Keep in mind the various things that might cause you to have to extend the schema. These include installing an application that requires extending the schema, and storing information in Active Directory that isn’t supported by a current object class. For example, if the organization’s human resources department needs to store the name and phone number for each employee’s preferred physician in Active Directory, the schema would have to be extended to support this.

When looking at an Active Directory implementation plan, don’t forget that most domain designs will involve upgrading NT 4.0 domains. Be sure you know how NT 4.0 domains are organized, with some domains containing user accounts (account domains), and other domains containing mostly computer accounts. Be very clear on how upgrades are performed and how user accounts and computer accounts can be migrated to a new domain structure.

Tip: The PDC of an NT 4.0 domain must be the first domain controller in the domain upgraded to Windows 2000.

Many large networks use other network operating systems such as NetWare and Banyan Vines. Make sure you understand what the organization under consideration wants to do with these servers, and how long they’ll continue to be used. Also be sure you know what protocols are required to support these NOSs.

Tip: Older versions of NetWare require the NWLink IPX/SPX/NetBIOS Compatible Transport Protocol. The most recent version of NetWare uses TCP/IP.

Designing Service Locations

If you want to implement Active Directory effectively on a large network, you have to place various servers appropriately to ensure quick response and to limit traffic across WAN links. Of course, since this is important in the real world, there are several objectives on this subject. The objectives cover the placement of operations masters, global catalog servers, domain controllers, and DNS servers.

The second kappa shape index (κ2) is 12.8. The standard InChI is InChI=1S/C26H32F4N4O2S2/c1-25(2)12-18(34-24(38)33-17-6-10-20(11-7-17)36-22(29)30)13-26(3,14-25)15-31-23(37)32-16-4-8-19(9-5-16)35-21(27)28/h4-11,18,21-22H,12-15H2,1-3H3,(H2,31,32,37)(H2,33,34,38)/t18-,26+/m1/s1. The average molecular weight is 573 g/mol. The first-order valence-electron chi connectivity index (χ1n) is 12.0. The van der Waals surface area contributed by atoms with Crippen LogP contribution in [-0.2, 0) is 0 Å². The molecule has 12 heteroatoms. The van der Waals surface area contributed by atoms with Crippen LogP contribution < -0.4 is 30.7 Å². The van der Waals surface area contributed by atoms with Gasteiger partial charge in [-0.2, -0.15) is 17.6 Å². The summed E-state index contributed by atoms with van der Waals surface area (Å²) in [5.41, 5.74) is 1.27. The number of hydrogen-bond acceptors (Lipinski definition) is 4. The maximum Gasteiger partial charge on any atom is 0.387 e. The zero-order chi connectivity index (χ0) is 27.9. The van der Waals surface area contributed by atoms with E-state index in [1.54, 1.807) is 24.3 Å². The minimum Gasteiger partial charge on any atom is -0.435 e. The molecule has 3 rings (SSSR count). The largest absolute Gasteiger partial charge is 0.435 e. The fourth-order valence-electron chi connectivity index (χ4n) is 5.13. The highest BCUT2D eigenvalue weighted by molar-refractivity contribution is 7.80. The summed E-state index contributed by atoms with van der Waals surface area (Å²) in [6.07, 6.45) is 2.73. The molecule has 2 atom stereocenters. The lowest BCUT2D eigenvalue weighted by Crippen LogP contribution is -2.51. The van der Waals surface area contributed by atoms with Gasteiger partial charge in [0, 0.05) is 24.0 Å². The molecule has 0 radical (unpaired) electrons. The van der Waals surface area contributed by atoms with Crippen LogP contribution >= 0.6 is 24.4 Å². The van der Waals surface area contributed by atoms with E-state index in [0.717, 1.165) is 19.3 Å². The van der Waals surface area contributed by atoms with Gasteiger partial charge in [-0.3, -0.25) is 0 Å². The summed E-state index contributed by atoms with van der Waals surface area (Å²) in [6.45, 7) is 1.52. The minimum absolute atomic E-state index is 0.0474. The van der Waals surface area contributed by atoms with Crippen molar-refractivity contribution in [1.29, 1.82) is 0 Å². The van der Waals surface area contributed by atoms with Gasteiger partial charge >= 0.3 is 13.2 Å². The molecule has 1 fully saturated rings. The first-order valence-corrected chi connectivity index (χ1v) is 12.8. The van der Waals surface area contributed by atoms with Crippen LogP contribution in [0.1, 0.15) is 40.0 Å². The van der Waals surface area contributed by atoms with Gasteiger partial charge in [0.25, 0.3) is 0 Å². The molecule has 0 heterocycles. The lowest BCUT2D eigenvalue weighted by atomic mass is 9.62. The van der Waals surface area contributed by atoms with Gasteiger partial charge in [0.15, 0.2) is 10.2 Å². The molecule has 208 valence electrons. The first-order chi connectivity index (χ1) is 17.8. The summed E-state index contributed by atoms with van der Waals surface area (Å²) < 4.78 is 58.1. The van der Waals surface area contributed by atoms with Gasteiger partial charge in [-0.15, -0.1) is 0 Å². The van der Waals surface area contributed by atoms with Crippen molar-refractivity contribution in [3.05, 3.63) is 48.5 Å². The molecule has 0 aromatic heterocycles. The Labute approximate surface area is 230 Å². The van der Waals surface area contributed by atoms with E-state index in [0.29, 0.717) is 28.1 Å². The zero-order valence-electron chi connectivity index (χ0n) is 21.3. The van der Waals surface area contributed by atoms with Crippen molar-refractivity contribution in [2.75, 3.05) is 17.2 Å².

Placing operations masters is fairly straightforward. Normally, you want to place the operations masters near the administrators who manage them and, of course, near the other domain controllers they affect. Keep in mind that there’s only one of each operations master in each domain, except the Schema Master and the Domain Naming Master, of which there’s only one of each in a forest.

Tip: The Infrastructure Master shouldn’t be placed on a domain controller that also functions as a global catalog server. If you need to place both the Infrastructure Master and a global catalog server in a site, you should place at least two domain controllers in that site.

Global catalog servers are used during the logon process, so there should normally be at least one global catalog server in each site. Large sites may require more than one global catalog server.

Domain controllers are used for logging on and are also often accessed when connecting to network resources. For this reason, at least one domain controller should be located at each site. If a network has only one site, it should probably have at least two domain controllers for fault-tolerance purposes.

DNS servers are used extensively by all computers on the network. Again, there should normally be at least one DNS server located in each site. A site’s DNS server doesn’t necessarily need to have every zone that the organization uses on it, but it should have the zone or zones that are heavily used within the site in which the DNS server is located. If DNS replication needs to be optimized, consider using Active Directory integrated zones.

Additional Information
Check out the following Microsoft Web sites for more information about this exam:

Also, to learn more about Active Directory design, be sure to read chapters 9 and 10 in the Microsoft Windows 2000 Server Deployment Planning Guide (one of the books in the Windows 2000 Server Resource Kit, an essential reference for anyone working with Windows 2000.)

Hard but Appropriate

This exam is fairly hard because you have to read a lot of information in the case study and then apply that information to associated test questions. However, this is as close as a computerized test can come to the real world of consulting design. When you pass this test, you can consider yourself among an elite group of highly qualified IT professionals in this subject area. Good luck!